My father took us to Kundgol this last Sunday. It is a small, sleepy hamlet near Dharwad. There We have an ancestral home cared for by my Dad’s cousin. It is an Agnihotri home. A home that has seen several generations of Agnihotris. The previous night I shared with the kids about how the house is, about the bathroom, about the food, the Jatra itself, the crowds etc. This Jatra is a yearly event with decorated bulls, Brahma pooja and some famillies are honored with a role to play on the Bullock carts.
The drive into Kundgol was lovely. We were surrounded by green fields and some parts of Huballi’s factory ridden terrain. Raghu and Zoya met their twin cousins for the first time. My dad’s cousins gave us quite a welcome. We had a traditional lunch on plantain leaves. Raghu had plain ghee and rice and ignored the rest of the food. But he is managing to politely navigate social norms. He talks to me in my ear and tells me what he can eat. Both children managed to find their groove. They used their iPads for a bit. They walked up our little path to the local pond.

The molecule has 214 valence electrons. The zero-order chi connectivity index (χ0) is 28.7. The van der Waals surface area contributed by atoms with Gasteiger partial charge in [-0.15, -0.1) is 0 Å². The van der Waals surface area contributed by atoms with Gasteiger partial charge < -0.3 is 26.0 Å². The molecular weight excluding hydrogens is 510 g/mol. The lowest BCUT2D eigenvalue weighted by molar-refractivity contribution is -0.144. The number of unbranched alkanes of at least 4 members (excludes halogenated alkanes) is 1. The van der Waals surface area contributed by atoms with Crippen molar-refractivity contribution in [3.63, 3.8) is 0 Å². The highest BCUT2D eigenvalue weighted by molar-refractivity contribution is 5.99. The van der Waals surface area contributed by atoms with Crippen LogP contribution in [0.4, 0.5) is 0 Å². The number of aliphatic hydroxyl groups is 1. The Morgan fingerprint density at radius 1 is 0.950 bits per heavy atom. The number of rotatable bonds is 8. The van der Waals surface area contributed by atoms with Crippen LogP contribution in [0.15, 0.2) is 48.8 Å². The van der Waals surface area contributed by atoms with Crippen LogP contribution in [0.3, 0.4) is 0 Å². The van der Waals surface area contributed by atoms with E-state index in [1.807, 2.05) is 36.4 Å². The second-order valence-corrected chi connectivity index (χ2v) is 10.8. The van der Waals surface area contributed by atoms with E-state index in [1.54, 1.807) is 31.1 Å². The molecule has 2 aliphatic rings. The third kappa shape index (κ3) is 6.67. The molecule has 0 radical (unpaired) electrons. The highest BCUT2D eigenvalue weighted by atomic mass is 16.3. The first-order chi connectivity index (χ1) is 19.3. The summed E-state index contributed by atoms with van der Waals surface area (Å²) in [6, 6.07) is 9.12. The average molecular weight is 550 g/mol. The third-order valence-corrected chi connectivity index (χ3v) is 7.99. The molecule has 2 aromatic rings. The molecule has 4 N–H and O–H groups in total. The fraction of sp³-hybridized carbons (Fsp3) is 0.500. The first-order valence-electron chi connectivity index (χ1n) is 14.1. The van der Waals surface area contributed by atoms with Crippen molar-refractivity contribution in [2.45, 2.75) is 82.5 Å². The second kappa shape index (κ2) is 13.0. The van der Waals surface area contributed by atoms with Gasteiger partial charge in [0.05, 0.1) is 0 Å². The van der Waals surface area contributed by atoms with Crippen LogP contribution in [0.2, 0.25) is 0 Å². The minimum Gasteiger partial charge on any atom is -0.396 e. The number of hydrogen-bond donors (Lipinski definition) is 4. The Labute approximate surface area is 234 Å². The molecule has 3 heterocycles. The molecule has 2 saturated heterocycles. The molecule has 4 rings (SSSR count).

Sometimes i wonder if we would thrive in a small town in India. I love small towns in India. The big urban regions make me feel quite out of sorts. The cement, the lack of gardens and trees and lack of quiet… I can go on. So i shan’t. Suffice to say small town India is beautiful and easy on the eyes. I love the ambling buffalo and sleepy quiet.
At the end of the day someone asked Raghu how he felt about the day. He said the best part was being surrounded by a home and environment that was a part of his ancestry and that everyone in the house was connected to his blood line. It was a lovely summation for me too.